rga: ripgrep, but also search in PDFs, E-Books, Office documents, zip, tar.gz, etc.• Last Update
rga is a line-oriented search tool that allows you to look for a regex in a multitude of file types. rga wraps the awesome ripgrep and enables it to search in pdf, docx, sqlite, jpg, zip, tar.*, movie subtitles (mkv, mp4), etc.
Say you have a large folder of papers or lecture slides, and you can't remember which one of them mentioned
GRUs. With rga, you can just run this:
~$ rga "GRU" slides/ slides/2016/winter1516_lecture14.pdf Page 34: GRU LSTM Page 35: GRU CONV Page 38: - Try out GRU-RCN! (imo best model) slides/2018/cs231n_2018_ds08.pdf Page 3: ● CNNs, GANs, RNNs, LSTMs, GRU Page 35: ● 1) temporal pooling 2) RNN (e.g. LSTM, GRU) slides/2019/cs231n_2019_lecture10.pdf Page 103: GRU [Learning phrase representations using rnn Page 105: - Common to use LSTM or GRU
and it will recursively find a string in pdfs, including if some of them are zipped up.
You can do mostly the same thing with
pdfgrep -r, but you will miss content in other file types and it will be much slower:
Searching in 65 pdfs with 93 slides each
- run time (seconds, lower is better)
On the first run rga is mostly faster because of multithreading, but on subsequent runs (with the same files but any regex query) rga will cache the text extraction, so it becomes almost as fast as searching in plain text files. All runs were done with a warm FS cache.
rga will recursively descend into archives and match text in every file type it knows.
Here is an example directory with different file types:
demo ├── greeting.mkv ├── hello.odt ├── hello.sqlite3 └── somearchive.zip ├── dir │ ├── greeting.docx │ └── inner.tar.gz │ └── greeting.pdf └── greeting.epub
(see the actual directory here)
~$ rga "hello" demo/ demo/greeting.mkv metadata: chapters.chapter.0.tags.title="Chapter 1: Hello" 00:08.398 --> 00:11.758: Hello from a movie! demo/hello.odt Hello from an OpenDocument file! demo/hello.sqlite3 tbl: greeting='hello', from='sqlite database!' demo/somearchive.zip dir/greeting.docx: Hello from a MS Office document! dir/inner.tar.gz: greeting.pdf: Page 1: Hello from a PDF! greeting.epub: Hello from an E-Book!
It can even search jpg / png images and scanned pdfs using OCR, though this is disabled by default since it is not useful that often and pretty slow.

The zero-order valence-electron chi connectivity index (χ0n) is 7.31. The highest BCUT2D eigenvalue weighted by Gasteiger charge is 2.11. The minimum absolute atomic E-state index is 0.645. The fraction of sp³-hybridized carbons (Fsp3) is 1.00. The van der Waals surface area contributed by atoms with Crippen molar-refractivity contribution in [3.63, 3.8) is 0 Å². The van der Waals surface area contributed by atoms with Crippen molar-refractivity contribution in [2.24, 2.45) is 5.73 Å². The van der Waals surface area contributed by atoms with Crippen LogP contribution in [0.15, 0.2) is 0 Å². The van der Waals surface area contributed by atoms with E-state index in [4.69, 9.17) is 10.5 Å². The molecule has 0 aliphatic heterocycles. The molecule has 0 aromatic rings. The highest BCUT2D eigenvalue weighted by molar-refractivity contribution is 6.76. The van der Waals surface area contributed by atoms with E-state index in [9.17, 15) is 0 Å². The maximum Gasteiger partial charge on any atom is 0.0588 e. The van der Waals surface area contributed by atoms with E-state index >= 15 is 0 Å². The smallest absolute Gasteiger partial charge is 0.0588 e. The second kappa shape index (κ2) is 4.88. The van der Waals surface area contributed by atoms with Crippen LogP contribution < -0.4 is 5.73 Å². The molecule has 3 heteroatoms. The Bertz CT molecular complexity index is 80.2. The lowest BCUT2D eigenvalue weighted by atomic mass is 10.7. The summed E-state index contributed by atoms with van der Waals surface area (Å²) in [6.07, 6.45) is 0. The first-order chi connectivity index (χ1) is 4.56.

~$ # find screenshot of crates.io ~$ rga crates ~/screenshots --rga-adapters=+pdfpages,tesseract screenshots/2019-06-14-19-01-10.png crates.io I Browse All Crates Docs v Documentation Repository Dependent crates ~$ # there it is!
Linux, Windows and OSX binaries are available in GitHub releases. See the readme for more information.
For Arch Linux, I have packaged
rga in the AUR:
yay -S ripgrep-all
The code and a few more details are here: https://github.com/phiresky/ripgrep-all
rga simply runs ripgrep (
rg) with some options set, especially
rga-preproc [fname] will match an "adapter" to the given file based on either it's filename or it's mime type (if
--rga-accurate is given). You can see all adapters currently included in src/adapters.
Some rga adapters run external binaries to do the actual work (such as pandoc or ffmpeg), usually by writing to stdin and reading from stdout. Others use a Rust library or bindings to achieve the same effect (like sqlite or zip).
To read archives, the
tar libraries are used, which work fully in a streaming fashion - this means that the RAM usage is low and no data is ever actually extracted to disk!
Most adapters read the files from a Read, so they work completely on streamed data (that can come from anywhere including within nested archives).
During the extraction, rga-preproc will compress the data with ZSTD to a memory cache while simultaneously writing it uncompressed to stdout. After completion, if the memory cache is smaller than 2MByte, it is written to a rkv cache. The cache is keyed by (adapter, filename, mtime), so if a file changes it's content is extracted again.
- I wanted to add a photograph adapter (based on object classification / detection) for fun, so you can grep for "mountain" and it will show pictures of mountains, like in Google Photos. It worked with YOLO, but something more useful and state-of-the art like this proved very hard to integrate.
- 7z adapter (couldn't find a nice to use Rust library with streaming)
- Allow per-adapter configuration options (probably via env (RGA_ADAPTERXYZ_CONF=json))
- Maybe use a different disk kv-store as a cache instead of rkv, because I had some weird problems with that. SQLite is great. All other Rust alternatives I could find don't allow writing from multiple processes.
- There's some more (mostly technical) todos in the code I don't know how to fix. Help wanted.